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Old 01-13-02, 08:43 PM   #1
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Taming of the shrew

I have, unapologetically speaking, observed the lack of restraint motorists exhibit on a habitual basis.

It is not my intention to analyze this situation. Rather, let it serve as an illustration of the need to put these mavericks (although a maverick is more an individual, not descriptive of the behavior of a pack of lawless, impulsively driven motorists, which could more aptly be described as a "stampede,") firmly in their place.

We have become numb to the carnage on our roads. In the 1960's and 1970's, the United States' foreign policy in Vietnam (otherwise known as the "Vietnam War," a term used, undoubtedly, because "police action" was already archaic,) was totally redirected, for good or ill, by the sentiments of a nation weary of television pics revealing Americans and innocent Vietnamese slaughtered on a daily basis. Yet, we tolerate, on an annual basis, almost as many Americans slaughtered on our roads as were killed during the entire span of that foreign campaign--about 40,000 American deaths annually--while the Vietnam War lasted about a decade.

I grieve over a young man or woman who is killed serving his/her country. But is the life of a 7 year-old, whose bloody shoe is left at the scence of an auto accident, any less precious?

Multiply that by 40,000, each year.

We are turning the other cheek all too frequently. Tomorrow, it may be someone we know (if not us.)

Q: What is the leading cause of death among American teenagers?
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Old 01-14-02, 12:23 AM   #2
Chris L
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I think we all know the answer to the Q: . The question is, what are people actually prepared to do about it? Let's face it, people have become totally desensitised to carnage on roads. Motorvehicle accidents don't even make the news in this country unless there are multiple fatalities.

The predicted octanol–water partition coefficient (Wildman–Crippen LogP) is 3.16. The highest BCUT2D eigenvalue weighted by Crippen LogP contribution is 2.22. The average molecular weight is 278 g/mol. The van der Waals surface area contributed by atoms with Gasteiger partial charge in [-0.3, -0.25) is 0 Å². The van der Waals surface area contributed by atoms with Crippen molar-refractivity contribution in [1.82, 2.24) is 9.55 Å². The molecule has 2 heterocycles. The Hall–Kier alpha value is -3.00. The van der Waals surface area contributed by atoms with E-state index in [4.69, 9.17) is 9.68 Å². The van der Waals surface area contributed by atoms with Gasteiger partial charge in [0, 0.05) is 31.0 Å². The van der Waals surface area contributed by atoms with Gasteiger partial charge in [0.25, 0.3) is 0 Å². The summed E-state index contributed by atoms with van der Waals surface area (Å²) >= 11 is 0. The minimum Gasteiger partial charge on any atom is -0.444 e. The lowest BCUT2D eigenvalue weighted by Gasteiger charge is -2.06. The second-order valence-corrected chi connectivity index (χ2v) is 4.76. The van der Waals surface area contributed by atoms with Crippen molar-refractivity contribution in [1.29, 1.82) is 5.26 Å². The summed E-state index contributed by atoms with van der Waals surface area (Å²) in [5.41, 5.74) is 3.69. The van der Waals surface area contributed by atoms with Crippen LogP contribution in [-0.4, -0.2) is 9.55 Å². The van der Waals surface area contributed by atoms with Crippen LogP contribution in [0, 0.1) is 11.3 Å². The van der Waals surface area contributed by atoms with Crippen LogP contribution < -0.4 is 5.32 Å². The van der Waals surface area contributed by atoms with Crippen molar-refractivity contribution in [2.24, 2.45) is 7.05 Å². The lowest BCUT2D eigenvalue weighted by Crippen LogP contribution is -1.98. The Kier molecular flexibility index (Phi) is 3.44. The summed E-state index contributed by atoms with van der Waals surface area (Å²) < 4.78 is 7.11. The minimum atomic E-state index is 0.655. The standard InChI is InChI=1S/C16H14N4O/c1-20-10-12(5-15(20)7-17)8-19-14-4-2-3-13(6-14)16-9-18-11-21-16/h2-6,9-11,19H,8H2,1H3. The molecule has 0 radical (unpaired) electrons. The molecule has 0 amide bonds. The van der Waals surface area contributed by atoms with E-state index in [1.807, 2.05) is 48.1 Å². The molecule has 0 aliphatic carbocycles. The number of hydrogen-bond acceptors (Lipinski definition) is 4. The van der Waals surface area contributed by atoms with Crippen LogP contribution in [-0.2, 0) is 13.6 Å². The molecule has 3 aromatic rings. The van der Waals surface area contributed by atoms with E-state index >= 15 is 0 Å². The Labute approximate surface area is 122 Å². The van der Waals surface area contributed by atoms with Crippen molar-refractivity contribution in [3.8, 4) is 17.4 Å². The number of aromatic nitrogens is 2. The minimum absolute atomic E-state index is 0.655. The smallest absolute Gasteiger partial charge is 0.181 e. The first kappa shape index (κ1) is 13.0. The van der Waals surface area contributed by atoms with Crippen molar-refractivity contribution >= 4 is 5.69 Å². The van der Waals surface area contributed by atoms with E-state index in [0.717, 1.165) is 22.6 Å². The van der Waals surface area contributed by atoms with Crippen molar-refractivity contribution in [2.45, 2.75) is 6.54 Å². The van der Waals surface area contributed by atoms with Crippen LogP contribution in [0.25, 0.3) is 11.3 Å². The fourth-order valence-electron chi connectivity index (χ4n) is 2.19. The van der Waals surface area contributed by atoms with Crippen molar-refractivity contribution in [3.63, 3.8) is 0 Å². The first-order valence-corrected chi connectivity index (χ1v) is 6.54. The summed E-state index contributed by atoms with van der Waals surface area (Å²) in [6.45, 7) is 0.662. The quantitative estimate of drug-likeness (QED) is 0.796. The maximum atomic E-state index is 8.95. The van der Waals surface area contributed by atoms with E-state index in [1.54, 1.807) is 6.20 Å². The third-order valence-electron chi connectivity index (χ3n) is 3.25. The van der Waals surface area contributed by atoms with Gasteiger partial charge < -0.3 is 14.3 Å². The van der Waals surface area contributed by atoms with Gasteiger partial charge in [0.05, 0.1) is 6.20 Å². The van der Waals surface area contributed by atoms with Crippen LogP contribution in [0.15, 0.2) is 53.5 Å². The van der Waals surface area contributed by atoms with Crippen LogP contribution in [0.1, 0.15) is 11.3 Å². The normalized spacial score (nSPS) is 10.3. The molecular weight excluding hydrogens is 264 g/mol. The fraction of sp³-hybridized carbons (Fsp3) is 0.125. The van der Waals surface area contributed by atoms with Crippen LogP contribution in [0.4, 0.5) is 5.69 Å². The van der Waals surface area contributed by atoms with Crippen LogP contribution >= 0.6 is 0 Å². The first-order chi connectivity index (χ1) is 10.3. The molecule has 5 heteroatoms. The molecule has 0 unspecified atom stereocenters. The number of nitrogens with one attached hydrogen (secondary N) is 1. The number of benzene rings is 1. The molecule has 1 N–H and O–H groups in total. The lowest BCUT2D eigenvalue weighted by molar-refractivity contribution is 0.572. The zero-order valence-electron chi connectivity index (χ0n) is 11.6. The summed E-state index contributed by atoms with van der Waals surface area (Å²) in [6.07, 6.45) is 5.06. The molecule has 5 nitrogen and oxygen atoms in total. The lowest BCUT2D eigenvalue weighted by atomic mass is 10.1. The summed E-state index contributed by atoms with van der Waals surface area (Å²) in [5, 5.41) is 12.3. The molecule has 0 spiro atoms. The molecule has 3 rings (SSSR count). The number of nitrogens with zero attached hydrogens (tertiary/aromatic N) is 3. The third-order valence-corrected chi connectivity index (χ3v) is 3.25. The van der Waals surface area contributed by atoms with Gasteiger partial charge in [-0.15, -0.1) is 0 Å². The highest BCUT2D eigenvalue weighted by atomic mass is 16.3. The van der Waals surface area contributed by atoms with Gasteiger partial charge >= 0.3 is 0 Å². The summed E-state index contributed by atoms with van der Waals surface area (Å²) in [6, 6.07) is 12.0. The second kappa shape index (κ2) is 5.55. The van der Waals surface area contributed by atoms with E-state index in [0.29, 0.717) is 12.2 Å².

Even then, they will just look for someone/something else to blame (hence the NSW government is set to waste $270million+ on a stretch of the Pacific Highway that was already fine).
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Old 01-14-02, 08:39 AM   #3
John E
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We need to keep pushing and advocating for greater accountability for motorists. MADD has been very successful in the U.S. If they do not want to dilute/expand their charter to take on incompetent, careless, distracted, and aggressive motorists, then perhaps a parallel advocacy organization (of motorists and pedestrians, as well as cyclists) is needed. In California, and, I suspect most other states and civilised countries, driving is legally a privilege, not a right. The judicial system needs to wake up to this fact.

I am blessed to live and work in a region in which bicyclists and on-road joggers are plentiful and generally respected, but even San Diego, one of Bicycling Magazine's top ten U.S. cities for cycling, could be alot better. I figure it is up to us to make it so.
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